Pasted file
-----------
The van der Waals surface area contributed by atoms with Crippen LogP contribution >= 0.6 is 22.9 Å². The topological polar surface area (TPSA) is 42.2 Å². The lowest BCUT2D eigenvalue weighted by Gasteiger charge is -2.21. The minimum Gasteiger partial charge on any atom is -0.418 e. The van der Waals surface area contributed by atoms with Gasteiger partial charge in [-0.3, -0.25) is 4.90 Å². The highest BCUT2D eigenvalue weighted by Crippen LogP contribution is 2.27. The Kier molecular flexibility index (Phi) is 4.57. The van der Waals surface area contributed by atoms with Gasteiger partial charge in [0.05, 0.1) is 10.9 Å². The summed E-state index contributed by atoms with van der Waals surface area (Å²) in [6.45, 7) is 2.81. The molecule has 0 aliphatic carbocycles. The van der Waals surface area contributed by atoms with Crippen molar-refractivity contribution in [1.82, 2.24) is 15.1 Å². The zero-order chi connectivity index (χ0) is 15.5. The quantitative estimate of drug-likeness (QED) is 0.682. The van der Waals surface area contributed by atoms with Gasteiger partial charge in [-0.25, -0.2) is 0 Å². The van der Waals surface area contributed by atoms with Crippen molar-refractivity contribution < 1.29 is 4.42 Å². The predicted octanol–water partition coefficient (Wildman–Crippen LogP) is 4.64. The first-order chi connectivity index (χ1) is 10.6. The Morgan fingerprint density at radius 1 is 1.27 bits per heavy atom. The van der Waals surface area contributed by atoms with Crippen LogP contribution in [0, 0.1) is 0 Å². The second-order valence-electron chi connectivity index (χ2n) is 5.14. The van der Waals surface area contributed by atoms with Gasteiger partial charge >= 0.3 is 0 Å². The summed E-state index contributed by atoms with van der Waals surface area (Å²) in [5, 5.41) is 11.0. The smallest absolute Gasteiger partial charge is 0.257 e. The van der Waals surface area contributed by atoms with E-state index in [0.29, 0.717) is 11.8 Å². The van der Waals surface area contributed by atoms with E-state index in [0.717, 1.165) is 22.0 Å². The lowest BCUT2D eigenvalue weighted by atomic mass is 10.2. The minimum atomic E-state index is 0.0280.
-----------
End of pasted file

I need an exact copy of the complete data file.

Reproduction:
The van der Waals surface area contributed by atoms with Crippen LogP contribution >= 0.6 is 22.9 Å². The topological polar surface area (TPSA) is 42.2 Å². The lowest BCUT2D eigenvalue weighted by Gasteiger charge is -2.21. The minimum Gasteiger partial charge on any atom is -0.418 e. The van der Waals surface area contributed by atoms with Gasteiger partial charge in [-0.3, -0.25) is 4.90 Å². The highest BCUT2D eigenvalue weighted by Crippen LogP contribution is 2.27. The Kier molecular flexibility index (Phi) is 4.57. The van der Waals surface area contributed by atoms with Gasteiger partial charge in [0.05, 0.1) is 10.9 Å². The summed E-state index contributed by atoms with van der Waals surface area (Å²) in [6.45, 7) is 2.81. The molecule has 0 aliphatic carbocycles. The van der Waals surface area contributed by atoms with Crippen molar-refractivity contribution in [1.82, 2.24) is 15.1 Å². The zero-order chi connectivity index (χ0) is 15.5. The quantitative estimate of drug-likeness (QED) is 0.682. The van der Waals surface area contributed by atoms with Gasteiger partial charge in [-0.25, -0.2) is 0 Å². The van der Waals surface area contributed by atoms with Crippen molar-refractivity contribution < 1.29 is 4.42 Å². The predicted octanol–water partition coefficient (Wildman–Crippen LogP) is 4.64. The first-order chi connectivity index (χ1) is 10.6. The Morgan fingerprint density at radius 1 is 1.27 bits per heavy atom. The van der Waals surface area contributed by atoms with Crippen LogP contribution in [0, 0.1) is 0 Å². The second-order valence-electron chi connectivity index (χ2n) is 5.14. The van der Waals surface area contributed by atoms with Gasteiger partial charge >= 0.3 is 0 Å². The summed E-state index contributed by atoms with van der Waals surface area (Å²) in [5, 5.41) is 11.0. The smallest absolute Gasteiger partial charge is 0.257 e. The van der Waals surface area contributed by atoms with E-state index in [0.29, 0.717) is 11.8 Å². The van der Waals surface area contributed by atoms with E-state index in [0.717, 1.165) is 22.0 Å². The lowest BCUT2D eigenvalue weighted by atomic mass is 10.2. The minimum atomic E-state index is 0.0280.